In pictures: Cockfighting in Iraq's Kurdistan
The sound of a rooster crowing echoes throughout an unfinished building in the city of Sulaymaniyah in Iraq's Kurdistan. A barnyard odour clings to the walls, as men filter through a corridor to watch birds fight. Despite its illegality, cockfighting is a popular pastime in the semi-autonomous region. (All pictures by Florent Vergnes/MEE)
The fights draw crowds of men, often including high-ranking government officials, which has led to law enforcement officers turning a blind eye to the fights. Local animal rights groups want the authorities to take a tougher stand on cockfighting, as well as other blood sports.
The fight begins with the breeder showing off the bird to the audience and preparing it for combat by swinging it back and forth and whispering words of encouragement to it. The rooster is then placed into the pit.
“He’s my favourite, my champion,” says Hassan, a member of the audience, talking about one of the roosters competing. The 20-year-old places bets on his favourites nightly. With some birds having been forced to fight for a number of years, they eventually develop a circle of fans among those who regularly attend the fights. Most of the roosters are illegally imported from Turkey through the mountains, but also from other countries such as Iran, China and Vietnam.
The rules of the fight are spelled out on the tile-covered walls that surround the fight pit and the spectator area. They stipulate that each gamecock can fight for no longer than an hour and that a fight is lost the moment a bird sits down, or lowers its head for more than a minute. Rounds last eight minutes each, and a breeder can throw in the towel once they feel a rooster might be harmed. “When I was fighting for the Peshmerga, I crossed the border into Iran. There, roosters fight for two hours at a time, and blades are attached to their spurs,” says Kamal, a leading breeder at the game pit.
Kamal watches over his bird Proud, which is the favourite for the evening's bout. A Peshmerga veteran, the 58-year-old was wounded by a bullet to the leg and to his eye. “During the mountain combat in 1979 [the third Iraqi Kurdish uprising], my birds were all I could think about,” he recalls nostalgically, as he eyes his champion through the wire mesh. At his clandestine game farm, Kamal admits to having over 30 cocks conditioned to fight. “I feed them a special diet for longevity, but the recipe is secret,” he says.
Despite the Covid-19 pandemic, around 50 spectators from all walks of life are gathered around the pit. The wealthier members of the crowd may consider the blood sport a pastime. However, most of the people placing bets are from the working classes, including Iranian refugees who are hoping for a payday.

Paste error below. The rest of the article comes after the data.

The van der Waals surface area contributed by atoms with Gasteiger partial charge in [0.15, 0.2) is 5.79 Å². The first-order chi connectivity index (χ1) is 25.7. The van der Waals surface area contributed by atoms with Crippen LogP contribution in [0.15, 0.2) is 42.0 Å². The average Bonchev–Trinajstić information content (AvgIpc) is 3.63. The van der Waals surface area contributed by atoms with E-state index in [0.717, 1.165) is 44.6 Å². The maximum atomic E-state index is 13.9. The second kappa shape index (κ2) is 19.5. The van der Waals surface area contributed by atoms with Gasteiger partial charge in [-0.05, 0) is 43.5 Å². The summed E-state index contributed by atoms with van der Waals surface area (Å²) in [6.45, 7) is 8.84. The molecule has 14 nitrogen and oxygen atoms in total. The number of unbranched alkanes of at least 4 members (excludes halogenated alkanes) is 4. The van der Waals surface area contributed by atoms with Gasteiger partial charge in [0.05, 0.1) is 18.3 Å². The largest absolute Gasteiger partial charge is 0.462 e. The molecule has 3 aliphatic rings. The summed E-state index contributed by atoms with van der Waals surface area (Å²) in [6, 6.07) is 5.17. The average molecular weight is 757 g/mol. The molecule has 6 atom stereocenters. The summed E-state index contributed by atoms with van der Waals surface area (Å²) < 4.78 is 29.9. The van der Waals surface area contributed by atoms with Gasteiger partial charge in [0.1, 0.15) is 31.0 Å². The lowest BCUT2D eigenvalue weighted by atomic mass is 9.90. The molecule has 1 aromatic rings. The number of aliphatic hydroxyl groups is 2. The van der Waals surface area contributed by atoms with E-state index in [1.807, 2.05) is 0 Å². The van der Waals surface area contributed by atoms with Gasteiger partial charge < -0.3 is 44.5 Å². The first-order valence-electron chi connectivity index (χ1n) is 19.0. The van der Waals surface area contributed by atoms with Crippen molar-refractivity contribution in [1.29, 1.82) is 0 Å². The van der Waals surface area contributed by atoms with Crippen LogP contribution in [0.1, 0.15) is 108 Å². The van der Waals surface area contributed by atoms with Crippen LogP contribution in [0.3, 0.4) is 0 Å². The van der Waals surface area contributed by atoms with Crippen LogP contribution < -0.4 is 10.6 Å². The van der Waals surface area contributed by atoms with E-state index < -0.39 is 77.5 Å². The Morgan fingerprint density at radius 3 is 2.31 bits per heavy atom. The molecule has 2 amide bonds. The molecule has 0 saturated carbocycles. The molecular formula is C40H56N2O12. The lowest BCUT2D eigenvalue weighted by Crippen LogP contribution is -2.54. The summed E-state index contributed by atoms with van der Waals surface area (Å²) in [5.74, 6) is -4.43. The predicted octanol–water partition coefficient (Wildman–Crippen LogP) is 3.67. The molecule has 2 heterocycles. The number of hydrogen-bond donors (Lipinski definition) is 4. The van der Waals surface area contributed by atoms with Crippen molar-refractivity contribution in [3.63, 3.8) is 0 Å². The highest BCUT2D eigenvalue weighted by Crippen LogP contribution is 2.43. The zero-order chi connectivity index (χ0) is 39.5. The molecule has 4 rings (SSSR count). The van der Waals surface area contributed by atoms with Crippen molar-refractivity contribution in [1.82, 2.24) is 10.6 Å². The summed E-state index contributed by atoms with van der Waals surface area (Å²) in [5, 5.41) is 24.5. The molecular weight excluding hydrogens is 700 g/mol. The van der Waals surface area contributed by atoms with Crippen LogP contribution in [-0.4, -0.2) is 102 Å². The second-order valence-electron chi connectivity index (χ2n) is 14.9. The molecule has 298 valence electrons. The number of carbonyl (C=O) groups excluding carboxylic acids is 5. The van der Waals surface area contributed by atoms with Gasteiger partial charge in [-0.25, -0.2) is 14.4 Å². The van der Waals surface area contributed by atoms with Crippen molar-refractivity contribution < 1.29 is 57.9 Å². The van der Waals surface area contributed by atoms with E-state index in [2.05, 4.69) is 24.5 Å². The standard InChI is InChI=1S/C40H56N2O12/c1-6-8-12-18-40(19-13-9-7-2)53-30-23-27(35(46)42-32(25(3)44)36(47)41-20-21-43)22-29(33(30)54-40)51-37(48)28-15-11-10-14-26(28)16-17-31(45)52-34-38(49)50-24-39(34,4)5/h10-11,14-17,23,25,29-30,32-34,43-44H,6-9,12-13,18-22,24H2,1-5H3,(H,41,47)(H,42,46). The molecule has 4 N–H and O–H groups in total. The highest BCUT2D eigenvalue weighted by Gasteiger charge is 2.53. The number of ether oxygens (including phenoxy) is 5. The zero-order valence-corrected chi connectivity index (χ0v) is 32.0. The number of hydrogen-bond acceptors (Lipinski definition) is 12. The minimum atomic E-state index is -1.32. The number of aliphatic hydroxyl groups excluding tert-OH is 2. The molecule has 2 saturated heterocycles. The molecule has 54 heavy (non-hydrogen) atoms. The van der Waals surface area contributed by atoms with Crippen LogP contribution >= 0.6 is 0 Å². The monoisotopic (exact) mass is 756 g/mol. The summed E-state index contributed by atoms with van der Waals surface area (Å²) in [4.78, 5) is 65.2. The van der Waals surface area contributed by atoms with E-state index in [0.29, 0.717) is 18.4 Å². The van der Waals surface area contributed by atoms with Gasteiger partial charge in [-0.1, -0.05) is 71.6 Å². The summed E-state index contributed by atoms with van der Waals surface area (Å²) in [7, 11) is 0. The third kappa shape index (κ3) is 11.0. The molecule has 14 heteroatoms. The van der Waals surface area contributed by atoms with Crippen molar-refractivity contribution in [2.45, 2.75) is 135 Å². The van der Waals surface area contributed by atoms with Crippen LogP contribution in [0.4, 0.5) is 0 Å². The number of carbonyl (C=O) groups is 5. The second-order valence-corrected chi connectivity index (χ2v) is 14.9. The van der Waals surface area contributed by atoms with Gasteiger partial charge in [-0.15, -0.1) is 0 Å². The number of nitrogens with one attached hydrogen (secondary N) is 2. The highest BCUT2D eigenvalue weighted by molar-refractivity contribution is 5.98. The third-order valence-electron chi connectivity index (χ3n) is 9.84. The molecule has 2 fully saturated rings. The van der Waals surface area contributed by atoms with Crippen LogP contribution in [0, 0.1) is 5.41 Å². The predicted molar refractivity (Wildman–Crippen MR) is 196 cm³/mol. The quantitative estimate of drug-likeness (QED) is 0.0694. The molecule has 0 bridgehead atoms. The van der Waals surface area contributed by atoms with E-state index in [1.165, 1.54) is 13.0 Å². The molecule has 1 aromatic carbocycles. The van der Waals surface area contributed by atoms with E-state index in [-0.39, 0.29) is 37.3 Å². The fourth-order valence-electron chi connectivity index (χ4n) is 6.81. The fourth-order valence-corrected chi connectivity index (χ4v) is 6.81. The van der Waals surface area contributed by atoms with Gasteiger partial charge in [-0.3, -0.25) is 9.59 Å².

“Some nights, if it’s a good fight, bets can reach up to $3,000. But none will go higher than 500 tonight,” one spectator tells MEE, his eyes glued to the ring. “The bets are highest on Thursdays. That’s when the big names are sparred off.”
Between rounds, the owners hold their contenders up to “shore them up”. They file their spurs/combs, speak words of encouragement and stroke them. When the match resumes, the owners show their bird to the onlookers once more, then place them back in the ring.
Once the roosters are back in the pit, the fight immediately resumes. Though at this venue their spurs are filed to prevent injuries, the cocks fly at each other and make vicious beak stabs that are potentially fatal.
The gamecocks are frequently injured. Proud’s beak was broken at tonight’s match. The owners wrapped it tightly with strips of cloth and tied it to the bird’s crown to hold it in place. The fight was resumed straightaway.
Half an hour into the fight, the roosters start to tire, indicating a potential winner and pushing the wagers higher. Cockfighting is banned throughout Iraq, owing in part to the cruelty of the blood sport. However, fights are organised around the country every day, more or less openly.
One owner takes advantage of a break to look at his champion’s wounds. The cock has already sat down twice during combat and is showing signs of weakness.
The protests in Iraq's Kurdistan last December over the non-payment of wages have not impacted cockfighting events in Sulaymaniyah, where fans continue to flock in the hope of winning large sums of money. According to Hassan, cockfighting is an escape from the difficult realities of everyday life. “My wife doesn’t know I’m here. She thinks I’m drinking tea with friends. It allows me to get away,” he says. Despite the vicious nature of the combat, cockfighting continues to bring together hundreds of Iraqis every night.
A version of this article is available in French on Middle East Eye French edition.